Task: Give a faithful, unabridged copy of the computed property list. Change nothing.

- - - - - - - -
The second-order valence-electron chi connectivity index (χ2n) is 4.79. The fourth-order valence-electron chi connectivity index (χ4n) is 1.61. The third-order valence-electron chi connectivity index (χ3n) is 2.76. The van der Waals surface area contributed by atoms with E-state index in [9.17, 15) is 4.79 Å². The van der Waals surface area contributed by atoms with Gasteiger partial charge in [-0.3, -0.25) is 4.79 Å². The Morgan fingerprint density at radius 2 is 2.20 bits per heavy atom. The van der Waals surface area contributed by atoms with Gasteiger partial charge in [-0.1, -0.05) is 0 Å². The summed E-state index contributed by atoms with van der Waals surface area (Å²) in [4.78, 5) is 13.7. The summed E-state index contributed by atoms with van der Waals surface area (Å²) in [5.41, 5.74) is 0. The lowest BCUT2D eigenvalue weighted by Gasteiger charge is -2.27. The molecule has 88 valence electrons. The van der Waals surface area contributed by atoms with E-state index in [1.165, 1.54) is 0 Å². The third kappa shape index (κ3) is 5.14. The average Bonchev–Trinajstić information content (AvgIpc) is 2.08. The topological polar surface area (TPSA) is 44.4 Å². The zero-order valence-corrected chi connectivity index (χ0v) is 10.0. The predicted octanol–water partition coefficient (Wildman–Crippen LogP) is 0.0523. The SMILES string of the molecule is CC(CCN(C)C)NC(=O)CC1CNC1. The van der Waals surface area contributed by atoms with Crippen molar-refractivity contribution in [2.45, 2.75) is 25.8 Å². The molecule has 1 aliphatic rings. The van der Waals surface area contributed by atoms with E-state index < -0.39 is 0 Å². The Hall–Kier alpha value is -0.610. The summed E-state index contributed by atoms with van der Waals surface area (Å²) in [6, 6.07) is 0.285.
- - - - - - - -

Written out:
The second-order valence-electron chi connectivity index (χ2n) is 4.79. The fourth-order valence-electron chi connectivity index (χ4n) is 1.61. The third-order valence-electron chi connectivity index (χ3n) is 2.76. The van der Waals surface area contributed by atoms with E-state index in [9.17, 15) is 4.79 Å². The van der Waals surface area contributed by atoms with Gasteiger partial charge in [-0.3, -0.25) is 4.79 Å². The Morgan fingerprint density at radius 2 is 2.20 bits per heavy atom. The van der Waals surface area contributed by atoms with Gasteiger partial charge in [-0.1, -0.05) is 0 Å². The summed E-state index contributed by atoms with van der Waals surface area (Å²) in [4.78, 5) is 13.7. The summed E-state index contributed by atoms with van der Waals surface area (Å²) in [5.41, 5.74) is 0. The lowest BCUT2D eigenvalue weighted by Gasteiger charge is -2.27. The molecule has 88 valence electrons. The van der Waals surface area contributed by atoms with E-state index in [1.165, 1.54) is 0 Å². The third kappa shape index (κ3) is 5.14. The average Bonchev–Trinajstić information content (AvgIpc) is 2.08. The topological polar surface area (TPSA) is 44.4 Å². The zero-order valence-corrected chi connectivity index (χ0v) is 10.0. The predicted octanol–water partition coefficient (Wildman–Crippen LogP) is 0.0523. The SMILES string of the molecule is CC(CCN(C)C)NC(=O)CC1CNC1. The van der Waals surface area contributed by atoms with Crippen molar-refractivity contribution in [2.45, 2.75) is 25.8 Å². The molecule has 1 aliphatic rings. The van der Waals surface area contributed by atoms with E-state index < -0.39 is 0 Å². The Hall–Kier alpha value is -0.610. The summed E-state index contributed by atoms with van der Waals surface area (Å²) in [6, 6.07) is 0.285.